The largest pocket of molten rock on Earth has driven up a region in the Andes to form the world's second highest continental plateau. The body of magma is more than a kilometre deep and hundreds of kilometres wide.
This magma has thickened the Earth's crust to create the plateau, according to a paper published in the journal Nature Communications. The underground magma pool spans parts of three countries —Argentina, Chile and Bolivia — giving rise to the Altiplano-Puna plateau.
Under this plateau, high pressures have pushed up the magma, injecting it into the Earth's crust. This has gradually thickening it over a period of millions years, the authors say. This action has contributed to roughly a fifth of the rise of the Altiplano-Puna plateau. The rest is caused by volcanic activity fuelled by the collision of two tectonic plates at the western edge of South America.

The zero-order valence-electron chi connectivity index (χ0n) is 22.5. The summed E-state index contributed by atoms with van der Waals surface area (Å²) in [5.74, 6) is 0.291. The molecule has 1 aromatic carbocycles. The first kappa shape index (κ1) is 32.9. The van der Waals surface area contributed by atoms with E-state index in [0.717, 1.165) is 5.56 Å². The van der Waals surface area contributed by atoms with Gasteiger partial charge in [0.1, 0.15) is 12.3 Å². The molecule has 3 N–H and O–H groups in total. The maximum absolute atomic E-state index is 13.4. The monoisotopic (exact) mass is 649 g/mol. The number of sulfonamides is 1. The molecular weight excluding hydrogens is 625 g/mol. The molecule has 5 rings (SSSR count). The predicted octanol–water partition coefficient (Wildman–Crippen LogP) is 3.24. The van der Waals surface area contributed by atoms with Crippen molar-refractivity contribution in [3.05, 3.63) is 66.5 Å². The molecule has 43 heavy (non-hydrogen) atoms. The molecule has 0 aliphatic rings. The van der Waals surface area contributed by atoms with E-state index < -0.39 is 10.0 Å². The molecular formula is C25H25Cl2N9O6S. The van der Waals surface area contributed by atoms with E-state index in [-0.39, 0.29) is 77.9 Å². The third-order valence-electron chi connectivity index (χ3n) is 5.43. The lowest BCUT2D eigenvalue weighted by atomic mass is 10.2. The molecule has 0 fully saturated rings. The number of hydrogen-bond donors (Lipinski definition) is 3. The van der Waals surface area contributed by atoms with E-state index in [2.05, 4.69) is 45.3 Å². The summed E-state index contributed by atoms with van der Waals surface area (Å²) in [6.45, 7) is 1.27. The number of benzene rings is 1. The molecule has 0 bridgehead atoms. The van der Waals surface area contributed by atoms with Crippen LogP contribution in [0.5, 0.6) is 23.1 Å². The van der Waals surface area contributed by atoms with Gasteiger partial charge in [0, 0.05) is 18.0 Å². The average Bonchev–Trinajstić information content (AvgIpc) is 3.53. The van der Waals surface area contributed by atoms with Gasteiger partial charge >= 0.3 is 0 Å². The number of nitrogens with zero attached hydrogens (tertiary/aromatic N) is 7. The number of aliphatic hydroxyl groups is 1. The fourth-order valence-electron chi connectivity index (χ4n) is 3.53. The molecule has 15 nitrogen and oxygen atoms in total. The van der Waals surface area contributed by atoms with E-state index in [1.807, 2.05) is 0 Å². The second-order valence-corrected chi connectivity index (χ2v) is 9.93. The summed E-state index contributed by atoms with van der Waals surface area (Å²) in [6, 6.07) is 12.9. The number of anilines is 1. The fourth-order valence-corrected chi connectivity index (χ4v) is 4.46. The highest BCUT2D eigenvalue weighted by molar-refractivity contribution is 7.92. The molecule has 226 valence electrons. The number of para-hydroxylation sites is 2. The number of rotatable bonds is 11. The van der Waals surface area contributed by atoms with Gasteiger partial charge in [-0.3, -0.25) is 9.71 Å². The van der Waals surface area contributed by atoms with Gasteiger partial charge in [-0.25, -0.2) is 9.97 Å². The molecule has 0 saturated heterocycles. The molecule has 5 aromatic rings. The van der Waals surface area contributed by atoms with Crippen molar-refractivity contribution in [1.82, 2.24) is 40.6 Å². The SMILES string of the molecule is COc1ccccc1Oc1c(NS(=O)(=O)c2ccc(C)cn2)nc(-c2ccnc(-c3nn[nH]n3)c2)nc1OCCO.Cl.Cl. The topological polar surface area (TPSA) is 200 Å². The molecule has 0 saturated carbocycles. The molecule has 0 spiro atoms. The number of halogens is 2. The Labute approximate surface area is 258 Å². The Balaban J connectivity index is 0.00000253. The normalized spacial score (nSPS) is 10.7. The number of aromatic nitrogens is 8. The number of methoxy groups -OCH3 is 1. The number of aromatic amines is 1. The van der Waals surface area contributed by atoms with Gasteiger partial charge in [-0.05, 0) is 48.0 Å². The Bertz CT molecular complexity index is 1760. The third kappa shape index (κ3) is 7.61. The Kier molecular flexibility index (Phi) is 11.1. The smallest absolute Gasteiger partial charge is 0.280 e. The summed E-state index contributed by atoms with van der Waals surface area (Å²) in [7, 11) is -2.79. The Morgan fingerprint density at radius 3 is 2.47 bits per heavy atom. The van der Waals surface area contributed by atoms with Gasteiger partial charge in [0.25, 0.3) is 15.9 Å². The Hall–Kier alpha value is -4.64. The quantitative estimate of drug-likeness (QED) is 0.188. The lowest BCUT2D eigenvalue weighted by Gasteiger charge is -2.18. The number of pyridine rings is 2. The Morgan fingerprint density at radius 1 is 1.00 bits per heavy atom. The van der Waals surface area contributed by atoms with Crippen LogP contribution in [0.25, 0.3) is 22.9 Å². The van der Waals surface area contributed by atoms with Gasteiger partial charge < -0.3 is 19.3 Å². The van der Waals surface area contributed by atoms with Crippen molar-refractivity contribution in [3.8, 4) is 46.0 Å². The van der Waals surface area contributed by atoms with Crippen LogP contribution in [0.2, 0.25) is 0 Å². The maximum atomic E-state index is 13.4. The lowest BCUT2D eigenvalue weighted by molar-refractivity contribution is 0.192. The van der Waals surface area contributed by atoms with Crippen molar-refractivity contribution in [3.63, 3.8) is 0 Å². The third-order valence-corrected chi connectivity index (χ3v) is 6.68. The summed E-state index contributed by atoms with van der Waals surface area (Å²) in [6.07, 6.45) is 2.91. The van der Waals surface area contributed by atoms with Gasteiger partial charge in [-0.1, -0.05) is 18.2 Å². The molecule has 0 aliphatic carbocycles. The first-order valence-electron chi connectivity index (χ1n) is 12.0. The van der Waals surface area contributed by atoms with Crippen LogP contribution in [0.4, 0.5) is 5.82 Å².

"The dome is the Earth's response to having this huge low-density magma chamber pumped into the crust," said Noah Finnegan, associate professor of Earth and planetary sciences at the University of California, Santa Cruz, in the US.
The magma body, 10 to 20 kilometres beneath the plateau, is still active, researchers say. It had been estimated in size previously, but this paper is the first to make the link between the magma below and the Altiplano-Puna plateau above.
The researchers mapped the extent of the magma body and how it corresponded to the dome in the Andes. They found that the size and shape of the dome mapped quite tightly onto the shape of the magma body beneath it.
"This is giving us a glimpse into the factory where continents get made," said Jonathan Perkins, who led the study as a graduate student at UC Santa Cruz. "These big magmatic systems form during periods called magmatic flare-ups when lots of melt gets injected into Earth's crust. It's analogous to the process that created the Sierra Nevada 90 million years ago, but we're seeing it now in real time."